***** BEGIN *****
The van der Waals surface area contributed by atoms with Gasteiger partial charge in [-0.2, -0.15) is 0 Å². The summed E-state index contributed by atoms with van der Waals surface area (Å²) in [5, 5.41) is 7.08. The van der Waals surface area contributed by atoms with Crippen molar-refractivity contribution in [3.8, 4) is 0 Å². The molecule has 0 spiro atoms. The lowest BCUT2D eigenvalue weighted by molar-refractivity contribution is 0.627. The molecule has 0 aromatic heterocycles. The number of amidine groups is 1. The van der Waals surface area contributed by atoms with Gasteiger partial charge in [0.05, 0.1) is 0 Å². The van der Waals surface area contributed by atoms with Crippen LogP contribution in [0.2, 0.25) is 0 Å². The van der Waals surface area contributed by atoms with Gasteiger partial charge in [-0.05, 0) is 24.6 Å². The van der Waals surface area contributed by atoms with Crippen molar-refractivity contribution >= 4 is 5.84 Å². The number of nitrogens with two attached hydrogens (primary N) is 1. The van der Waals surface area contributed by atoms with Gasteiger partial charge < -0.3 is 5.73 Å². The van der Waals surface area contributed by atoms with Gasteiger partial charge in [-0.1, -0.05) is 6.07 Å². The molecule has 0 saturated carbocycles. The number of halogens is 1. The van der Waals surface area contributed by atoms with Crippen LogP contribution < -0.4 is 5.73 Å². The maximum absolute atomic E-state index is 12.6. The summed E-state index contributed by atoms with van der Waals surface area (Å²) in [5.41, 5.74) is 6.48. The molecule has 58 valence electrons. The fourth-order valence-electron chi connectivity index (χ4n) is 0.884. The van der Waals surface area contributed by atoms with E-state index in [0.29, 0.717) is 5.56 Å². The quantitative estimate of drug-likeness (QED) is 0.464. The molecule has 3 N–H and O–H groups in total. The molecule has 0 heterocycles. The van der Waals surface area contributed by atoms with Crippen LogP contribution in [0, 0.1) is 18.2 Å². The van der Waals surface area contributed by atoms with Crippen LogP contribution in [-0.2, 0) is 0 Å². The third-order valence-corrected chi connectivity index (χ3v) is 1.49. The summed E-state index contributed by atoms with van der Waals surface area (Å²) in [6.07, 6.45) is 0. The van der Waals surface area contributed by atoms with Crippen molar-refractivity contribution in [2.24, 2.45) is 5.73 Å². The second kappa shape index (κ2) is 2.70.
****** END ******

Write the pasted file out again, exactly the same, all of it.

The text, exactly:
The van der Waals surface area contributed by atoms with Gasteiger partial charge in [-0.2, -0.15) is 0 Å². The summed E-state index contributed by atoms with van der Waals surface area (Å²) in [5, 5.41) is 7.08. The van der Waals surface area contributed by atoms with Crippen molar-refractivity contribution in [3.8, 4) is 0 Å². The molecule has 0 spiro atoms. The lowest BCUT2D eigenvalue weighted by molar-refractivity contribution is 0.627. The molecule has 0 aromatic heterocycles. The number of amidine groups is 1. The van der Waals surface area contributed by atoms with Gasteiger partial charge in [0.05, 0.1) is 0 Å². The van der Waals surface area contributed by atoms with Crippen LogP contribution in [0.2, 0.25) is 0 Å². The van der Waals surface area contributed by atoms with Gasteiger partial charge in [-0.05, 0) is 24.6 Å². The van der Waals surface area contributed by atoms with Crippen molar-refractivity contribution >= 4 is 5.84 Å². The number of nitrogens with two attached hydrogens (primary N) is 1. The van der Waals surface area contributed by atoms with Gasteiger partial charge < -0.3 is 5.73 Å². The van der Waals surface area contributed by atoms with Gasteiger partial charge in [-0.1, -0.05) is 6.07 Å². The molecule has 0 saturated carbocycles. The number of halogens is 1. The van der Waals surface area contributed by atoms with Crippen LogP contribution < -0.4 is 5.73 Å². The maximum absolute atomic E-state index is 12.6. The summed E-state index contributed by atoms with van der Waals surface area (Å²) in [5.41, 5.74) is 6.48. The molecule has 58 valence electrons. The fourth-order valence-electron chi connectivity index (χ4n) is 0.884. The van der Waals surface area contributed by atoms with E-state index in [0.29, 0.717) is 5.56 Å². The quantitative estimate of drug-likeness (QED) is 0.464. The molecule has 3 N–H and O–H groups in total. The molecule has 0 heterocycles. The van der Waals surface area contributed by atoms with Crippen LogP contribution in [0, 0.1) is 18.2 Å². The van der Waals surface area contributed by atoms with Crippen LogP contribution in [-0.2, 0) is 0 Å². The third-order valence-corrected chi connectivity index (χ3v) is 1.49. The summed E-state index contributed by atoms with van der Waals surface area (Å²) in [6.07, 6.45) is 0. The van der Waals surface area contributed by atoms with Crippen molar-refractivity contribution in [2.24, 2.45) is 5.73 Å². The second kappa shape index (κ2) is 2.70.